Even in the Holy Land, people find ingenious ways to screw up their own lives, as the latest entry in Akashic’s Noir series proves.
Tel Aviv is a modern city in an ancient land. It has clubs where 20-year-olds like Essy and Danielle, in Julie Fermentto’s “Who’s a Good Boy!,” get drunk, bum cigarettes from strangers and look for love in all the wrong places. It has technology, like the electronic surveillance in Silje Bekeng’s “Swirl” and the computer Gideon Tzuk uses to watch pornography in Gon Ben Ari’s “Clear Recent History,” unaware that it’s watching him back. But its heartbeat is its people, looking to thrive or maybe just survive. In “Sleeping Mask,” by Gadi Taub, Shiri takes a new look at the world’s oldest profession to clear her father’s gambling debts. Srulik, in co-editor Gavron’s “Center,” switches between construction work when it’s sunny and private investigation when it rains. In Yoav Katz’s “The Tour Guide,” an entrepreneur offers tourists a look at famous crime scenes. And Margalit Bloch supplements her meager income after her husband’s death by selling off the possessions of people who died without heirs in Gai Ad’s “The Expendables.” Most touching are the people just looking to connect, like the grocery clerk who makes dinner for a customer in Deakla Keydar’s “Slow Cooking,” the barista who serves mineral water to the Grim Reaper in Alex Epstein’s “Death in Pajamas,” the hashish peddler who falls in love with a Russian thug’s sister in Antonio Ungar’s “Saïd the Good,” or the couple whose lives are turned inside out by their finicky dog in co-editor Keret’s “Allergies.”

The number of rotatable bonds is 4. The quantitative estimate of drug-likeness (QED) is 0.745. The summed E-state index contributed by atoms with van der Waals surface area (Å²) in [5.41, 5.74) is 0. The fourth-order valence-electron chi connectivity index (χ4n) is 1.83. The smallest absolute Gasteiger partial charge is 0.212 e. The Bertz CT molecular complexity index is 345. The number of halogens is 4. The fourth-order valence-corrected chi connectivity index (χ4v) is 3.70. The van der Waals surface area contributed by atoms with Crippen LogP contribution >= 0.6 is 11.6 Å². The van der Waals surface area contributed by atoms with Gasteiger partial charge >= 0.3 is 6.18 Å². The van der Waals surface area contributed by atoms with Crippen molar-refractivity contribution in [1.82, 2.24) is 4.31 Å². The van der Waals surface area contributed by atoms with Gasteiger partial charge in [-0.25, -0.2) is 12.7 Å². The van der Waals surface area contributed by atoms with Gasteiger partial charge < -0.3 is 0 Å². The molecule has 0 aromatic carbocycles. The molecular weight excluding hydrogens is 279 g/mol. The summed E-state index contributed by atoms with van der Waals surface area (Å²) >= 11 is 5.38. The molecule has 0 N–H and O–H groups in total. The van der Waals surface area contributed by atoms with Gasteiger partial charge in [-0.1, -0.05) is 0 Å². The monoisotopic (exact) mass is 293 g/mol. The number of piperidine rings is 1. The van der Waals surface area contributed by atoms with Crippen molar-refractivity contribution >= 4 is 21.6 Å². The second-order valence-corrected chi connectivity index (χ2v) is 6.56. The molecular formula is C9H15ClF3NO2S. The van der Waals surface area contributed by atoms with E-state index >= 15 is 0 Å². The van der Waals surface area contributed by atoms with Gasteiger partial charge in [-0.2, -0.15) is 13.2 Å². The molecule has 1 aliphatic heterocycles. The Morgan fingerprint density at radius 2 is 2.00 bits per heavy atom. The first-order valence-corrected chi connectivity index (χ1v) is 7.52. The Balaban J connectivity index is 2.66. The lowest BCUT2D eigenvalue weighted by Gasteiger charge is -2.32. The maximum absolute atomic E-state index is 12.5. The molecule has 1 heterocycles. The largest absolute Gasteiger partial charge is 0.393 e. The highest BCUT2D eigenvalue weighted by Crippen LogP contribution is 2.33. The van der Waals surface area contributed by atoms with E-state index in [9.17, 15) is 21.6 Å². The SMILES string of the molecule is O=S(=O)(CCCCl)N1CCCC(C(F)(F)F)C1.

Editors Keret and Gavron stress not what makes Tel Aviv unique but what it has in common with other cities: its people’s endless, often fruitless struggle to cash in on a losing hand.